Becoming Extraordinary

We are officially into 2016. It’s also that six-week block on the calendar when resolutions are both foremost and in danger of extinction.

How would you like to be extraordinary this year? Let’s start by looking at some definitions of the word.

Extraordinary (adjective):

  1. beyond what is usual, ordinary, regular, or established: extraordinary costs.
  2. exceptional in character, amount, extent, degree, etc.; noteworthy; remarkable:

Last Friday—officially, “New Year’s Day,” Mary and I participated in our first Lobster Dip. Basically, it was a dash across a portion of beach, running into the surf and then, plunging into ice-cold ocean water guaranteed to numb you from head-to-toe. It was also friggin’ exhilarating!

Miss Mary; keeping warm pre-dip.

Life is short. Why spend so much of it muddling along with the mundane?

My wife is exceptional (and extraordinary). It’s only taken me about 35 years to truly understand her qualities (I’m a slow-learner).

When we met in high school, we were both young and idealistic. We found love, however, and it’s managed to grow, evolve, and push us both towards our better selves. That’s kind of what positive relationships ought to foster.

But back to jumping into the ocean in January. Nuts, eh?

Mary makes the paper, above the fold.

Mary makes the paper, above the fold.

Actually, it’s part of a progression that Mary’s been on for years. As chief blogger at the JBE, I get to trumpet my own triumphs (as well as documenting some of the struggles). Mary on the other hand doesn’t care to have a blog. Oh, she’ll throw stuff up on Facebook from time to time—it’s the digital world we’re living in—but she really has inspired me to push the envelope, especially in terms of the physical side of things. She’s the one who got me off the couch and got me tri-ing. The fact that I’m approaching my third anniversary of being a swimmer is a testament to her.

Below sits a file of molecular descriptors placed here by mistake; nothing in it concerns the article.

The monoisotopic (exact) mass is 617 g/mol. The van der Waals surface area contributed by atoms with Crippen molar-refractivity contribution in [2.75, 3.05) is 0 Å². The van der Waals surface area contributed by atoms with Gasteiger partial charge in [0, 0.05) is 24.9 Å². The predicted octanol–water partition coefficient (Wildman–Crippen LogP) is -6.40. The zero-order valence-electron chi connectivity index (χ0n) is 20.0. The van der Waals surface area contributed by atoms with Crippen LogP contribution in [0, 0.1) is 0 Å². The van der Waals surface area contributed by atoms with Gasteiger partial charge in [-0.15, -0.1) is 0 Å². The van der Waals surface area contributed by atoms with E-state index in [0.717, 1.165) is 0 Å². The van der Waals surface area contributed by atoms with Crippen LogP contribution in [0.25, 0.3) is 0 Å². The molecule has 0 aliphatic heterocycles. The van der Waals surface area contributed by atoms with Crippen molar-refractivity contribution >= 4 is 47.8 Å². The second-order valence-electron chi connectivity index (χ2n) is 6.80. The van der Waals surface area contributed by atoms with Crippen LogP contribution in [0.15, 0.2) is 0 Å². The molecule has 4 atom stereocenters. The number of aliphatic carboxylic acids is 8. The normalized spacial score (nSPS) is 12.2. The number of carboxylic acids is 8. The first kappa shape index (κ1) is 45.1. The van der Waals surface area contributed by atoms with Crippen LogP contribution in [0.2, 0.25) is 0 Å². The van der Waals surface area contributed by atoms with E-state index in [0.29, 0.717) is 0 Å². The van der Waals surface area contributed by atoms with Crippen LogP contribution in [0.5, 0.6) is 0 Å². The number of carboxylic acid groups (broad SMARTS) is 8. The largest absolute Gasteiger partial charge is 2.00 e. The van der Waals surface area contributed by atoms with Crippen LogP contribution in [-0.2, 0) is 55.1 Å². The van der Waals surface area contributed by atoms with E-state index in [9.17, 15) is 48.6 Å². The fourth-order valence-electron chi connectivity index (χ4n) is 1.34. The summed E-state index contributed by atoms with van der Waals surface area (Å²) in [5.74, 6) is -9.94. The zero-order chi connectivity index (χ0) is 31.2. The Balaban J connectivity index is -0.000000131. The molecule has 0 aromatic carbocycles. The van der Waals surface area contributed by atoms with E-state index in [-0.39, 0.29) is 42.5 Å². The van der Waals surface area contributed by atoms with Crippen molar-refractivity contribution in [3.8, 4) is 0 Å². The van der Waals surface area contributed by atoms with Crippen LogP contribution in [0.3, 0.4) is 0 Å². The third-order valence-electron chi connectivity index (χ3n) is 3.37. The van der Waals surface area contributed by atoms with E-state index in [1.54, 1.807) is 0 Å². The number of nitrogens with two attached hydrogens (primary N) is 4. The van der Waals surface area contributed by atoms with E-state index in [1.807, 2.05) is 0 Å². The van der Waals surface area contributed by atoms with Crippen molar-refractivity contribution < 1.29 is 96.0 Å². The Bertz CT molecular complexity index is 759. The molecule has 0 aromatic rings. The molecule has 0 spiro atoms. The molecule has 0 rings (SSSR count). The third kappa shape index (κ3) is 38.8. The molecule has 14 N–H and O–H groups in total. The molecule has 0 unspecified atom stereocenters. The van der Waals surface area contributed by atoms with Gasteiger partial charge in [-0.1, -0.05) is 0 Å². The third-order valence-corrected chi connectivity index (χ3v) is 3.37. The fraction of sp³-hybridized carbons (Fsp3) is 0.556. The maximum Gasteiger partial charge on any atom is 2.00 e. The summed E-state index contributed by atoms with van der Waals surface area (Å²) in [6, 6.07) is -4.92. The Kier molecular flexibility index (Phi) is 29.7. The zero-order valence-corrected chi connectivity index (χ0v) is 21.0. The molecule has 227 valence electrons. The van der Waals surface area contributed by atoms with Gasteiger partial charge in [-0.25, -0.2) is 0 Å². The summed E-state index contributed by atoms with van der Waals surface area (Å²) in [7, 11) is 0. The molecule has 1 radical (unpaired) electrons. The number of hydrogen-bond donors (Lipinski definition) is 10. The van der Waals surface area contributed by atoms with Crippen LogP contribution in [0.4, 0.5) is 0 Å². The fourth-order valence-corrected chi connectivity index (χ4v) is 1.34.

I read some of the FB comments related to her New Year’s updates. They were a combination of admiration, respect, and also congratulatory. A few expressed accolades like “amazing,” “impressive,” and “awesome.”

Mary would be the first to say that what we both did on New Year’s Day was fun, but wasn’t that big of a deal. Like other things in our lives, we talked about it, set some plans in place, and the beauty of doing it with someone else—we became accountable to someone to make sure we followed through.

Looking to Mary as your example, set the bar just a little higher in 2016. You’ll have lots of adventures to look back on in 12 months, and you’ll be feeling rather extraordinary, too.

Mary and the JBE with our wetsuits, prior to a summer tri.

Mary and the JBE with our wetsuits, prior to a summer tri.